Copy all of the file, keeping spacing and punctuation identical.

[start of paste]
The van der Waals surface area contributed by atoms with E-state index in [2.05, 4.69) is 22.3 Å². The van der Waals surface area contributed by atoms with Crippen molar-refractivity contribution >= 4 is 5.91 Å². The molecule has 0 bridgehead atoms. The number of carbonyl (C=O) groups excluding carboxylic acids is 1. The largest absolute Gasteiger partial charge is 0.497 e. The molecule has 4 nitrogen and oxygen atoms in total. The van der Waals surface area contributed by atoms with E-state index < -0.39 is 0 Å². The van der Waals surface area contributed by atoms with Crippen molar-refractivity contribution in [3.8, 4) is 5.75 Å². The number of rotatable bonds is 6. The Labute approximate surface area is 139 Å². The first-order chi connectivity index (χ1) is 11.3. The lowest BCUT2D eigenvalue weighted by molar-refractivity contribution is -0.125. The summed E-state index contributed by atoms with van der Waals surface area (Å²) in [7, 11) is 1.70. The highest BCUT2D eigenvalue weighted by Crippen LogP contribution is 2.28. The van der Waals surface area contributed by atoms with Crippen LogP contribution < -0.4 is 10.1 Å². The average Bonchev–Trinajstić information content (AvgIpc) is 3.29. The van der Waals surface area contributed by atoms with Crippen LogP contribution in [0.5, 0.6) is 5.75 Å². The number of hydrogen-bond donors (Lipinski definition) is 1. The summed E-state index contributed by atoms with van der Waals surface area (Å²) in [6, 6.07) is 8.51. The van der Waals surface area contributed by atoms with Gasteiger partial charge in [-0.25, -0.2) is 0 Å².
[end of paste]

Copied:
The van der Waals surface area contributed by atoms with E-state index in [2.05, 4.69) is 22.3 Å². The van der Waals surface area contributed by atoms with Crippen molar-refractivity contribution >= 4 is 5.91 Å². The molecule has 0 bridgehead atoms. The number of carbonyl (C=O) groups excluding carboxylic acids is 1. The largest absolute Gasteiger partial charge is 0.497 e. The molecule has 4 nitrogen and oxygen atoms in total. The van der Waals surface area contributed by atoms with E-state index < -0.39 is 0 Å². The van der Waals surface area contributed by atoms with Crippen molar-refractivity contribution in [3.8, 4) is 5.75 Å². The number of rotatable bonds is 6. The Labute approximate surface area is 139 Å². The first-order chi connectivity index (χ1) is 11.3. The lowest BCUT2D eigenvalue weighted by molar-refractivity contribution is -0.125. The summed E-state index contributed by atoms with van der Waals surface area (Å²) in [7, 11) is 1.70. The highest BCUT2D eigenvalue weighted by Crippen LogP contribution is 2.28. The van der Waals surface area contributed by atoms with Crippen LogP contribution < -0.4 is 10.1 Å². The average Bonchev–Trinajstić information content (AvgIpc) is 3.29. The van der Waals surface area contributed by atoms with Crippen LogP contribution in [0.5, 0.6) is 5.75 Å². The number of hydrogen-bond donors (Lipinski definition) is 1. The summed E-state index contributed by atoms with van der Waals surface area (Å²) in [6, 6.07) is 8.51. The van der Waals surface area contributed by atoms with Gasteiger partial charge in [-0.25, -0.2) is 0 Å².